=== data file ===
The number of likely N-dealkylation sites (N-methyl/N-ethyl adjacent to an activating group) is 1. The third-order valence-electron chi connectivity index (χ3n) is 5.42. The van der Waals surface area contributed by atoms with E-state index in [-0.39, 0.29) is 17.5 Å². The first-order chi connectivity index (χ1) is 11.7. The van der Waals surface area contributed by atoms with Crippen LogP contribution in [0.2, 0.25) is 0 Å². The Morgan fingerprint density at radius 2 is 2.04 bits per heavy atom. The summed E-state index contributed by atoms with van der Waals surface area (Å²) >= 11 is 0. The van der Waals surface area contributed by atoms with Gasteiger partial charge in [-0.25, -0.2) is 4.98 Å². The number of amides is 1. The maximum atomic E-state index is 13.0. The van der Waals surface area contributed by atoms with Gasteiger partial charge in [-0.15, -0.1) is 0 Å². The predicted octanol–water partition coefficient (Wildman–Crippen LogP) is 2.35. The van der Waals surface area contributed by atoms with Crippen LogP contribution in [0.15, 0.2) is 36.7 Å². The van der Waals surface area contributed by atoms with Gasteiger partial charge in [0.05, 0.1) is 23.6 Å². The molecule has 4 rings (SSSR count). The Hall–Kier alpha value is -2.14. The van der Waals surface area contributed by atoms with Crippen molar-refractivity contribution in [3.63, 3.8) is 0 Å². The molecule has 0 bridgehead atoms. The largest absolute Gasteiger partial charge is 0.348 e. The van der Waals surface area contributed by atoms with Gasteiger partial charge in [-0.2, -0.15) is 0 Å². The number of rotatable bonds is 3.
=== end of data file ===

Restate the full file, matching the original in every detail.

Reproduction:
The number of likely N-dealkylation sites (N-methyl/N-ethyl adjacent to an activating group) is 1. The third-order valence-electron chi connectivity index (χ3n) is 5.42. The van der Waals surface area contributed by atoms with E-state index in [-0.39, 0.29) is 17.5 Å². The first-order chi connectivity index (χ1) is 11.7. The van der Waals surface area contributed by atoms with Crippen LogP contribution in [0.2, 0.25) is 0 Å². The Morgan fingerprint density at radius 2 is 2.04 bits per heavy atom. The summed E-state index contributed by atoms with van der Waals surface area (Å²) >= 11 is 0. The van der Waals surface area contributed by atoms with Gasteiger partial charge in [-0.25, -0.2) is 4.98 Å². The number of amides is 1. The maximum atomic E-state index is 13.0. The van der Waals surface area contributed by atoms with Gasteiger partial charge in [-0.15, -0.1) is 0 Å². The predicted octanol–water partition coefficient (Wildman–Crippen LogP) is 2.35. The van der Waals surface area contributed by atoms with Crippen LogP contribution in [0.15, 0.2) is 36.7 Å². The van der Waals surface area contributed by atoms with Gasteiger partial charge in [0.05, 0.1) is 23.6 Å². The molecule has 4 rings (SSSR count). The Hall–Kier alpha value is -2.14. The van der Waals surface area contributed by atoms with Crippen molar-refractivity contribution in [3.63, 3.8) is 0 Å². The molecule has 0 bridgehead atoms. The largest absolute Gasteiger partial charge is 0.348 e. The van der Waals surface area contributed by atoms with Gasteiger partial charge in [-0.2, -0.15) is 0 Å². The number of rotatable bonds is 3.